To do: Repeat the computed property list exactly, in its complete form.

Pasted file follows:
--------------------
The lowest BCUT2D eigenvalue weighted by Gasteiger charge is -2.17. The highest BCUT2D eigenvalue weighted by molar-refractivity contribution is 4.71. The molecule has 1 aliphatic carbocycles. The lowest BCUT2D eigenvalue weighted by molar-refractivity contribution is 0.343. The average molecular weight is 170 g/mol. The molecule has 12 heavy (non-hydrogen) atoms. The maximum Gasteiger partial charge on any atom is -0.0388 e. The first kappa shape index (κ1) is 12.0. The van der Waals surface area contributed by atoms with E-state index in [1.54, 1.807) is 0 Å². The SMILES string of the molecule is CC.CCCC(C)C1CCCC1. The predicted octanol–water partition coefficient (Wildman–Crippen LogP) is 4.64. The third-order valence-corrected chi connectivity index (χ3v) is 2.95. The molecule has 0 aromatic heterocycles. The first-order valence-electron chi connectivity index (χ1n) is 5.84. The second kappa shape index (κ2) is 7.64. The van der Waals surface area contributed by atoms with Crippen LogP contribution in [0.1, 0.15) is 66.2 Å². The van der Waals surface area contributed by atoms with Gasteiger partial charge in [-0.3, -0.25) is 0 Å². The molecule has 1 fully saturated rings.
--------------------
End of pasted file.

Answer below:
The lowest BCUT2D eigenvalue weighted by Gasteiger charge is -2.17. The highest BCUT2D eigenvalue weighted by molar-refractivity contribution is 4.71. The molecule has 1 aliphatic carbocycles. The lowest BCUT2D eigenvalue weighted by molar-refractivity contribution is 0.343. The average molecular weight is 170 g/mol. The molecule has 12 heavy (non-hydrogen) atoms. The maximum Gasteiger partial charge on any atom is -0.0388 e. The first kappa shape index (κ1) is 12.0. The van der Waals surface area contributed by atoms with E-state index in [1.54, 1.807) is 0 Å². The SMILES string of the molecule is CC.CCCC(C)C1CCCC1. The predicted octanol–water partition coefficient (Wildman–Crippen LogP) is 4.64. The third-order valence-corrected chi connectivity index (χ3v) is 2.95. The molecule has 0 aromatic heterocycles. The first-order valence-electron chi connectivity index (χ1n) is 5.84. The second kappa shape index (κ2) is 7.64. The van der Waals surface area contributed by atoms with Crippen LogP contribution in [0.1, 0.15) is 66.2 Å². The van der Waals surface area contributed by atoms with Gasteiger partial charge in [-0.3, -0.25) is 0 Å². The molecule has 1 fully saturated rings.